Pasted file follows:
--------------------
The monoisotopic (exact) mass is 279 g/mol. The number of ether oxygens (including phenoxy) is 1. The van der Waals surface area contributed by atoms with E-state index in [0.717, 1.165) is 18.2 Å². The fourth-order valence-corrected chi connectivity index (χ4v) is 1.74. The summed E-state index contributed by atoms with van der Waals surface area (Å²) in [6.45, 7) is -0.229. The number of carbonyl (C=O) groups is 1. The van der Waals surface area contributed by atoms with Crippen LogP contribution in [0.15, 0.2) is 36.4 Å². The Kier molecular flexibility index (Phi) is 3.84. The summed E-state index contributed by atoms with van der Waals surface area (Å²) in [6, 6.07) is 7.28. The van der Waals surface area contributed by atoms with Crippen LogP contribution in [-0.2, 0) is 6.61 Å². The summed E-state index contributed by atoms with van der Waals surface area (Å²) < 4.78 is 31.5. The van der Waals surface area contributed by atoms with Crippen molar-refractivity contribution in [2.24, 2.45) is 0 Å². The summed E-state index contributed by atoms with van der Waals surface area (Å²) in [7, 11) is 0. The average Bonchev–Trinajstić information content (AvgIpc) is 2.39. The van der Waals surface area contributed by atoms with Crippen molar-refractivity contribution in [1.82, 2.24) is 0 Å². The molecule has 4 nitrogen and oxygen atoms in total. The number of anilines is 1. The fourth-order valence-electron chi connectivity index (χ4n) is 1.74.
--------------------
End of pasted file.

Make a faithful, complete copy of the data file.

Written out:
The monoisotopic (exact) mass is 279 g/mol. The number of ether oxygens (including phenoxy) is 1. The van der Waals surface area contributed by atoms with E-state index in [0.717, 1.165) is 18.2 Å². The fourth-order valence-corrected chi connectivity index (χ4v) is 1.74. The summed E-state index contributed by atoms with van der Waals surface area (Å²) in [6.45, 7) is -0.229. The number of carbonyl (C=O) groups is 1. The van der Waals surface area contributed by atoms with Crippen LogP contribution in [0.15, 0.2) is 36.4 Å². The Kier molecular flexibility index (Phi) is 3.84. The summed E-state index contributed by atoms with van der Waals surface area (Å²) in [6, 6.07) is 7.28. The van der Waals surface area contributed by atoms with Crippen LogP contribution in [-0.2, 0) is 6.61 Å². The summed E-state index contributed by atoms with van der Waals surface area (Å²) < 4.78 is 31.5. The van der Waals surface area contributed by atoms with Crippen molar-refractivity contribution in [2.24, 2.45) is 0 Å². The summed E-state index contributed by atoms with van der Waals surface area (Å²) in [7, 11) is 0. The average Bonchev–Trinajstić information content (AvgIpc) is 2.39. The van der Waals surface area contributed by atoms with Crippen molar-refractivity contribution in [1.82, 2.24) is 0 Å². The molecule has 4 nitrogen and oxygen atoms in total. The number of anilines is 1. The fourth-order valence-electron chi connectivity index (χ4n) is 1.74.